As mortgage rates hit record lows, Americans are getting back in the housing market. But not everyone will be able to benefit from low rates.
The pandemic has hit the U.S. housing market hard. Millions of Americans have lost their jobs and did little shopping because of the lockdowns, including big purchases like a home.
According to the National Association of Realtors (NAR), pending home sales plunged 21.8% in April. That’s the most significant decline in nearly two decades.
However, as the U.S. economy opens up from the pandemic, buyers and sellers are rushing back into the housing market.
The latest Mortgage Bankers Association (MBA) weekly survey showed that purchase activity increased 21% for the week ending June 12 compared to the same week a year ago.
Record-low mortgage rates are fueling the housing market’s V-shaped recovery.
The volume of mortgage applications to buy a home spiked 4% last week from the previous week and was 21% higher than a year ago. The increase marked the highest volume in 11 years and the ninth consecutive weekly gain.
The rate on a 30-year fixed mortgage hit a new low in the MBA survey, falling to 3.30% from 3.38%.
Fannie Mae expects record-low mortgage rates through 2021.
But not everyone who wants to buy a house will be able to participate in the housing market recovery.
Homebuyers are mostly higher-income earners who have been less impacted by unemployment than low-income earners.
Americans with incomes above the median have a higher homeownership rate than those with incomes below the median (78.8% versus 51.8%).
Ownership rates are also higher in older households than in younger ones (over 70% for those aged 45 versus 61.5% for those aged 35 to 44 and 37.3% for those under 35).
The MBA data show that mortgage applications backed by the Federal Housing Administration (FHA) declined in volume from 11.5 % the week before to 11%. FHA loans target those with lower incomes, credit scores, and down payments.
The lack of affordable housing remains a problem for low-income homebuyers.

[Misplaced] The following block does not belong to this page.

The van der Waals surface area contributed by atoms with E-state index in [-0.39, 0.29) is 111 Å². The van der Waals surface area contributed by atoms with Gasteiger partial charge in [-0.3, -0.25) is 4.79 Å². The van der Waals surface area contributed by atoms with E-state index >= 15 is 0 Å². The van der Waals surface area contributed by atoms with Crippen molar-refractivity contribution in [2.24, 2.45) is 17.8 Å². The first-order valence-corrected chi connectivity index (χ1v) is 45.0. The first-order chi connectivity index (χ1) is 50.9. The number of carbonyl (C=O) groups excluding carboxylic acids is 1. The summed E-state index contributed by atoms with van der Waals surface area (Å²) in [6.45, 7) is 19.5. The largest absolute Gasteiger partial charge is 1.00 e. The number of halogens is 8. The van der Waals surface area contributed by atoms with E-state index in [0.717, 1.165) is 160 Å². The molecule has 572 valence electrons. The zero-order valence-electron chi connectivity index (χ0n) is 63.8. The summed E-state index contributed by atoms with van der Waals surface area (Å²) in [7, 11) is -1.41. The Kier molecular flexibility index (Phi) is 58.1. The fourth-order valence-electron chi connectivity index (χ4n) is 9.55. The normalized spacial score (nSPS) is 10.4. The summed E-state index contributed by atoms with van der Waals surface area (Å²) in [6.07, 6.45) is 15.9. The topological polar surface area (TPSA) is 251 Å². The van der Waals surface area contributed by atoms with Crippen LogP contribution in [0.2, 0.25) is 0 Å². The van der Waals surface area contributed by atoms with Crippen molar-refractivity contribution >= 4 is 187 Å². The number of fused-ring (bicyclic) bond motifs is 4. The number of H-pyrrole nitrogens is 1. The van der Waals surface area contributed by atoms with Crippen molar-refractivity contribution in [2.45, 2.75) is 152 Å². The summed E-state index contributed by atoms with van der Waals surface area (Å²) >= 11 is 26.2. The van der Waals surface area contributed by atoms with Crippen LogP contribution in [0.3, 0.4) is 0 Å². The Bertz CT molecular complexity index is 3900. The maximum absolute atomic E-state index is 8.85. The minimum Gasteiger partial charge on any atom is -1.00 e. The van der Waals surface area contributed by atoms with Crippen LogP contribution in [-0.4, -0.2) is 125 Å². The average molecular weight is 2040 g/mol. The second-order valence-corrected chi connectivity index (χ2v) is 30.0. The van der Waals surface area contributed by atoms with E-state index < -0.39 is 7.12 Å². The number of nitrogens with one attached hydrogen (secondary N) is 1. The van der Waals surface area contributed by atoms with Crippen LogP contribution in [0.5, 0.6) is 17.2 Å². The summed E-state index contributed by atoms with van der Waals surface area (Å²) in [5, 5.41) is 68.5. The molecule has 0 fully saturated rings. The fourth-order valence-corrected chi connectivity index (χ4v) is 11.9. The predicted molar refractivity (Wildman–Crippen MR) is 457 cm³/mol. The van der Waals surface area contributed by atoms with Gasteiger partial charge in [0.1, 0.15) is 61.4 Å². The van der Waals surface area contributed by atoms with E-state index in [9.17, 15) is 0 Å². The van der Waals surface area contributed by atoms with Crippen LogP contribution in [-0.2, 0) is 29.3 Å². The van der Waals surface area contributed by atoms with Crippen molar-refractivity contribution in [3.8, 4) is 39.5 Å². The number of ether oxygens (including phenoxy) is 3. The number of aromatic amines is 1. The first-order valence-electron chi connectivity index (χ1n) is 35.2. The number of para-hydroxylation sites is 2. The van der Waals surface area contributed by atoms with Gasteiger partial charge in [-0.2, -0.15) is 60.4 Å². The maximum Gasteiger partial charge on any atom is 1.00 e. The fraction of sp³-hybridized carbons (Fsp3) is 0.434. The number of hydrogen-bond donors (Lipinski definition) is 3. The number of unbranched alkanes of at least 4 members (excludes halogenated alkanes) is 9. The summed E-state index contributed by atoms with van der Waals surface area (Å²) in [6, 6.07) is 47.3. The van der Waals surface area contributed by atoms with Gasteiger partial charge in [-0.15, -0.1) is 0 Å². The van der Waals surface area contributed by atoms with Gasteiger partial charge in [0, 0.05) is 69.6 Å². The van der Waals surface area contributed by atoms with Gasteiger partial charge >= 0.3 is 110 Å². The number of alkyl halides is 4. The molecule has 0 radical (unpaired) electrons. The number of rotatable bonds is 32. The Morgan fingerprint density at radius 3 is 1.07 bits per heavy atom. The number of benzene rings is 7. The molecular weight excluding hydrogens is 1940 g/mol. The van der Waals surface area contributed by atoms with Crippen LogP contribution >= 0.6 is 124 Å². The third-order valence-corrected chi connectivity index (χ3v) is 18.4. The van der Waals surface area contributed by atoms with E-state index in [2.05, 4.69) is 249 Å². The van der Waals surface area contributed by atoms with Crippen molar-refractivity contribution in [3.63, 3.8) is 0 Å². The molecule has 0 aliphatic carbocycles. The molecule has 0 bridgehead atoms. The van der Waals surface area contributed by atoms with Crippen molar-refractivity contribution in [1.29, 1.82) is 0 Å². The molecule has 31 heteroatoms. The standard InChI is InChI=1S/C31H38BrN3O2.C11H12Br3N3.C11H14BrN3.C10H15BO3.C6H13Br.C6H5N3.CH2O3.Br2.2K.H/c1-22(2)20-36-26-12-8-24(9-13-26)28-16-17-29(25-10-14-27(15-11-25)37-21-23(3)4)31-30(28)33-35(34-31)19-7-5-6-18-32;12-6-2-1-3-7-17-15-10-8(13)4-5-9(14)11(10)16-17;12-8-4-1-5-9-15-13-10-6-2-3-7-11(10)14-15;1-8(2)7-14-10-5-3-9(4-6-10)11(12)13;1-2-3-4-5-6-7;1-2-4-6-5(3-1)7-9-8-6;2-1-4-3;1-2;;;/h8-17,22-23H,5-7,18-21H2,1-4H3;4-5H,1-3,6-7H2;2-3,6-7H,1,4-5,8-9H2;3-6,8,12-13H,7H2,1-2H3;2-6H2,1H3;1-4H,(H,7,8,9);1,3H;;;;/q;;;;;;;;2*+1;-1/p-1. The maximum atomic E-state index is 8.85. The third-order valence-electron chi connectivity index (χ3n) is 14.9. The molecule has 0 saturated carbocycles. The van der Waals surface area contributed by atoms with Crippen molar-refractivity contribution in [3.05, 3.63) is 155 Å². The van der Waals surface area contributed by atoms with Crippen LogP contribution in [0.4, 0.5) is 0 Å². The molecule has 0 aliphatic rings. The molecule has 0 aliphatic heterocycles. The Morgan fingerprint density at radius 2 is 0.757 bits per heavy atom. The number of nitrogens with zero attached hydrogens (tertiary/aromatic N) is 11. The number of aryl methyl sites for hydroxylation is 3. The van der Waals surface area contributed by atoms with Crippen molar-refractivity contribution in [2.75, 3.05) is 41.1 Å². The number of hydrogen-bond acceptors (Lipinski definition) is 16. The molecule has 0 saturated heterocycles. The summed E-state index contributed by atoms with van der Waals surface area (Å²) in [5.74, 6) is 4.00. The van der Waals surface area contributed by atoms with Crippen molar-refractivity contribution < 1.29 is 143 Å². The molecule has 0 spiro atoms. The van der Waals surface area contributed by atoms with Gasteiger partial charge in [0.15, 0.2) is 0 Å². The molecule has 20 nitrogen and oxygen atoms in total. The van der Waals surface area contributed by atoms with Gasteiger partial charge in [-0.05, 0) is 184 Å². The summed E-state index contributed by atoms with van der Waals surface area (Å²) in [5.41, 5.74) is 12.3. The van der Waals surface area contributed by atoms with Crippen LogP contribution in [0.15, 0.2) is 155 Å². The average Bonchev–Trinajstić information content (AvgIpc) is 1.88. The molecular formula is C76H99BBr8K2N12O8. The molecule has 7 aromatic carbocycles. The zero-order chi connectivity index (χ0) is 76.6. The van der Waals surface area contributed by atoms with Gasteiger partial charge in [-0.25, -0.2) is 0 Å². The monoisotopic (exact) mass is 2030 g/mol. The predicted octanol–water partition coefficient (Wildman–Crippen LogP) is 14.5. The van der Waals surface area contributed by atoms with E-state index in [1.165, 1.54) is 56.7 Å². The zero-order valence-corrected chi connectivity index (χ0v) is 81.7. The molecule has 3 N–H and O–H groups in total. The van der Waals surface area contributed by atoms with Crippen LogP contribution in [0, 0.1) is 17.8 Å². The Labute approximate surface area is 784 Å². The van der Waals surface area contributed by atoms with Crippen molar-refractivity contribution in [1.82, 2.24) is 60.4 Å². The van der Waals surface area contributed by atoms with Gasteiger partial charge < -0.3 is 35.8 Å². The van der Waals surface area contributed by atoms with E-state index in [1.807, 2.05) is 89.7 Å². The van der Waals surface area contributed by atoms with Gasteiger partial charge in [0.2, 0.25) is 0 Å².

Matthew Speakman, an economist at Zillow, said:
A shortage of affordable housing in many areas of the country was a problem before the pandemic and the issue has not improved since. The number of affordable for-sale homes on the market currently remains historically low, which is keeping home prices afloat — and even increasing in the midst of a pandemic.
The demand for housing has intensified in recent years due to natural population growth. And low mortgage rates have increased the number of buyers.
But there are not enough homes for sale to meet the soaring demand. Home prices have been increasing for many years. They have continued to rise during the pandemic as the total listings of homes for sale fell significantly.
The median price of existing homes for all housing types in April was $286,800, up 7.4% from April 2019 ($267,000), as prices rose in all regions.
Lawrence Yun, NAR’s chief economist, said:
Record-low mortgage rates are likely to remain in place for the rest of the year, and will be the key factor driving housing demand as state economies steadily reopen. Still, more listings and increased home construction will be needed to tame price growth.
Tightening lending criteria are also stopping low-income earners and young people from buying a home. Many lenders require a higher credit score and bigger down payment. It’s challenging to save thousands of dollars for a down payment when you are struggling to pay your bills.
As home prices continue to increase, and credit remains tight, the housing market is less accessible for low-earning Americans. The wealth gap is widening.
The housing market needs a massive boost in supply, which will alleviate the housing shortage and tame the rapidly rising house prices.